These observations, I gather, meet with a considerable measure of approval from your Lordships. Perhaps what I have to say next, turning to questions of domestic affairs, may not quite be equally approved. A Chinese sage said of one of his disciples who used to accompany him in his wanderings, “So-and-so gives me no assistance at all; he admires immensely everything that I say.” Well, we on these Benches are not debarred in that way from rendering assistance to His Majesty’s Government. In the first place, I think that the country is disappointed with respect to the composition of the War Cabinet. That view has been expressed already this afternoon by the noble Viscounts, Lord Astor and Lord Elibank. Everyone welcomes a smaller War Cabinet, but neither the lines on which it has been constituted – its present numbers – nor its personnel really satisfy the wishes of the nation. I do not wish to pursue that further, because it would raise questions of too great delicacy. But one point stands out very clearly – that the present War Cabinet is weak on the financial and economic side. One does not see in that body a real grasp of all the great questions of that order on which the success of this contest will ultimately in very large measure depend. Many of your Lordships will, no doubt, have seen in The Times yesterday a most able article by Sir William Beveridge, dealing with these matters. He makes there many cogent criticisms and presents practical proposals, with which I would express my humble agreement, and which I trust will receive the close attention of the Government.
The second ground on which the Government are subject to general criticism, I think, has been the delay in setting up the Ministry of Supply. Again and again in recent years many members of your Lordships’ House – some of those with the closest knowledge of the questions at issue – have urged upon the Government the immediate necessity of establishing such a Ministry, but until recently we had no more than the famous formula uttered by the noble Marquess, Lord Zetland – “sooner or later, perhaps.” When the noble Earl, Lord Baldwin, spoke in this House after the September crisis last year, he said: “I would mobilise our industries tomorrow.” Many wondered why they have not been mobilised before, but they have not been mobilised yet in all their fullness. The Ministry of Supply has very limited functions. It is perhaps not through its own fault, but it has not yet won the confidence of the nation. It has not been able, perhaps it has not got the power, to grasp the whole situation comprehensively, that is to say, the mobilisation of all the industry of Britain for the war effort and the proper planning of its output.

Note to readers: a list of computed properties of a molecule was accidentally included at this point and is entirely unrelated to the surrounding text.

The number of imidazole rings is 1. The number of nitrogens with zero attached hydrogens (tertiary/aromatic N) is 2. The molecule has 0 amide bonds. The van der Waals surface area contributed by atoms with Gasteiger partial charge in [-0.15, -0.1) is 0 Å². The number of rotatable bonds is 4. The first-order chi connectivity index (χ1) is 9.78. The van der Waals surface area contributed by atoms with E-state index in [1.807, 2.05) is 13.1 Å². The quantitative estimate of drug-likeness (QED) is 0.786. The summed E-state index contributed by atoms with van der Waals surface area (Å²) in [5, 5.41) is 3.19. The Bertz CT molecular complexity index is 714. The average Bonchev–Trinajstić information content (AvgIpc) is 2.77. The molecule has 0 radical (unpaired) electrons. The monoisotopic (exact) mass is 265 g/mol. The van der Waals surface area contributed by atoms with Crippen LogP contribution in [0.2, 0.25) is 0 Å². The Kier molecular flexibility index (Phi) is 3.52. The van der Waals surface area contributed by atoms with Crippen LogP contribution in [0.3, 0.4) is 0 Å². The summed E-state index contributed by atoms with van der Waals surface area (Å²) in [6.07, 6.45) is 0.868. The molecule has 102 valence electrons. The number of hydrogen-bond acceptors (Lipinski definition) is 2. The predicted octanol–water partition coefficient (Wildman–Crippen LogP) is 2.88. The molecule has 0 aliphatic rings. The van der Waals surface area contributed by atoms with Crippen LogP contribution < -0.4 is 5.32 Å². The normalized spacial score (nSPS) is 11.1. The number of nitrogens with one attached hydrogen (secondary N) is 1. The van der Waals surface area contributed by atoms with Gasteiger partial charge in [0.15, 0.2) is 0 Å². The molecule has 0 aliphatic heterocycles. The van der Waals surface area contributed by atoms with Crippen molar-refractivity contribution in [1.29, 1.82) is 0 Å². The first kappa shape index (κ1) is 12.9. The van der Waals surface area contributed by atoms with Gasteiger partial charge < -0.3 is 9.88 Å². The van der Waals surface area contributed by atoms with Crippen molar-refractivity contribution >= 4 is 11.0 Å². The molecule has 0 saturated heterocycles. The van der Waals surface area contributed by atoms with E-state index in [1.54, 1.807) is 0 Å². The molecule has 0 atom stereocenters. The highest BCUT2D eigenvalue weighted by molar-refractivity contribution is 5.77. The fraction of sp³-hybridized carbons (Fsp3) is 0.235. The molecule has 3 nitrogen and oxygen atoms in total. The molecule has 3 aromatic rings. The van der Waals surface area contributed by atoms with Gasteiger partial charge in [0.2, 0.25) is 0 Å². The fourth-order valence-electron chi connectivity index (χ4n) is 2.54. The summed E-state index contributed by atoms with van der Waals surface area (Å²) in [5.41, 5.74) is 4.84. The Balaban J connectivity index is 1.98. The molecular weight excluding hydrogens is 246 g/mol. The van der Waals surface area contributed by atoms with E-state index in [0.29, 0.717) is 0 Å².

Furthermore, still dealing with the economic side, the Commercial War Risks Insurance Scheme was received with general disapproval by the commercial community, but still it has not been changed in accordance with their desires. With regard to war damage compensation, the public are left altogether at a loss to know what action will be taken by the Government to carry out their declared policy of relieving the individual who suffers from any damage to his house or property resulting from war action, instead of leaving him to bear the whole burden of what should be a communal charge. As long ago as January 31 the Chancellor of the Exchequer declared that this was a matter which the Government ought to take up, that it was one which required legislation, and that legislation should be introduced as soon as possible. That was at the end of January, and still no steps have been taken. That this matter should not have been pressed on with before the war is cause for blame for the Government as a whole, and for the Treasury in particular.
With regard to the Ministry of Information, that has been so fully discussed this afternoon that it is unnecessary to add a further word. The Government have recognised that the scheme prepared beforehand has proved completely unsuitable, and they have now abandoned it. But it is necessary to urge upon His Majesty’s Government – a view that has already been expressed by some noble Lords this afternoon – that adequate steps have not been taken to maintain the tone of the nation. The war drags slowly, perhaps inevitably. On land, on the Western Front, it has taken the tedious form of siege warfare. On the seas it is a matter of patrols and skirmishes. In the air, hitherto, it has been the same. These methods of warfare demand magnificent qualities from the individuals engaged, and have given opportunities for the display of heroism which must command the admiration of everyone, but to the public at large the war seems going slowly, and apparently the end can only be found, unless there are some striking changes in one direction or another, in the gradual process of the economic exhaustion of Germany.